Meet “Americanos,” U.S. Citizens Who Choose To Live In Mexico

In a photo series titled “Americanos,” Mexican photographer Alejandro Cartagena explores the lives of those with U.S. citizenship, either through birth or naturalization, that choose to live in Mexico. Cartagena’s photos capture a population of “Americanos” who don’t fit in neatly to the U.S.-Mexico immigration narrative. Mitú talked with Cartagena to learn a little more about the people in the photographs and his inspiration for the project.

Alejandro Cartagena says he wants to give people a new perspective on the American Dream.

Courtesy of Alejandro Cartagena

“I would only photograph those who are living in Mexico and somehow think of their American citizenship as a dormant option,” Cartagena told mitú in an email. “I wanted to show how being American is a dream to many, but not always as the media shows it.”

According to Cartagena, there are a number of people in Mexico who are U.S.-born or U.S. citizens through birthright who see their American citizenship as a backup option.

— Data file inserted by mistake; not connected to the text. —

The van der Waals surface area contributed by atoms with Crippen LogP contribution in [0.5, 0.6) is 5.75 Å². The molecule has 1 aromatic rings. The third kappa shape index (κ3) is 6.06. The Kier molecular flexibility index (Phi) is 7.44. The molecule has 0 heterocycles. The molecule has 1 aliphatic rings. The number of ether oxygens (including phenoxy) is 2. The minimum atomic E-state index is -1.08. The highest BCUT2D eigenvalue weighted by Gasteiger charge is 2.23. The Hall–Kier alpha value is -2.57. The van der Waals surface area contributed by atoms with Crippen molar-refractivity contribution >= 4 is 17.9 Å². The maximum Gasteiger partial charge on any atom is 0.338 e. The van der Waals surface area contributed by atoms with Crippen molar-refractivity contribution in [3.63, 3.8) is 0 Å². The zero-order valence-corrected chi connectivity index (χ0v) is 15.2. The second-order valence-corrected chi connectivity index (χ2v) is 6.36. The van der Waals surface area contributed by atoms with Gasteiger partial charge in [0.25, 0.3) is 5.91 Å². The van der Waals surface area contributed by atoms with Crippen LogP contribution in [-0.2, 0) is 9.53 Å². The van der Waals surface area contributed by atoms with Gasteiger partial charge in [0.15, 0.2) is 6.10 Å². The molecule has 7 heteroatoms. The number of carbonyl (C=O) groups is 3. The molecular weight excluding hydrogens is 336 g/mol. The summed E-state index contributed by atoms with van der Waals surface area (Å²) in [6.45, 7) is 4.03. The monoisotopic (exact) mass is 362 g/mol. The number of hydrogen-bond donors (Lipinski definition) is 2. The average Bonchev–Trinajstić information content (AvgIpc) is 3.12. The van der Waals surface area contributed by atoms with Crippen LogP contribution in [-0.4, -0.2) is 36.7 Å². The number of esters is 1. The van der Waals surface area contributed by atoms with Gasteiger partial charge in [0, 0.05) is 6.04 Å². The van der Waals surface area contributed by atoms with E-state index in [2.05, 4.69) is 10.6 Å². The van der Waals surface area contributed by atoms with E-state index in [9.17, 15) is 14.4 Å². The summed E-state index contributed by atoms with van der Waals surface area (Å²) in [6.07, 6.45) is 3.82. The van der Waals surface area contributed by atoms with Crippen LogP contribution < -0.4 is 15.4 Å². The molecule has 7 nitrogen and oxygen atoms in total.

Courtesy of Alejandro Cartagena

“My wife is a U.S. citizen born here in Mexico, but because she has not lived more than five years in U.S. territories she cannot pass along her citizenship to her children,” Cartagena told mitú, explaining how the photo project came about. “This got me asking friends about this idea and found many had friends who had done this and some were actually U.S. citizens, but I did not even know it!” According to Cartagena, there is a sizable population of Mexicans with U.S. citizenship through birth or naturalization that take advantage of their citizenship to give their children a backup plan in the U.S.

But not all of the “Americanos” want to live in the U.S. In fact, some of them even obtain fake documents to make themselves legal Mexicans in the eyes of the law.

Courtesy of Alejandro Cartagena

“Most of them have actually never lived in the U.S. They were born there, but have lived their whole life in Mexico,” Cartagena told mitú. “The older people I photographed were even illegal in Mexico for a time. Back when Mexico did not permit [people] to have two citizenships, their parents registered them illegally as Mexican citizens in order for them to go to school and get medical care in Mexico.”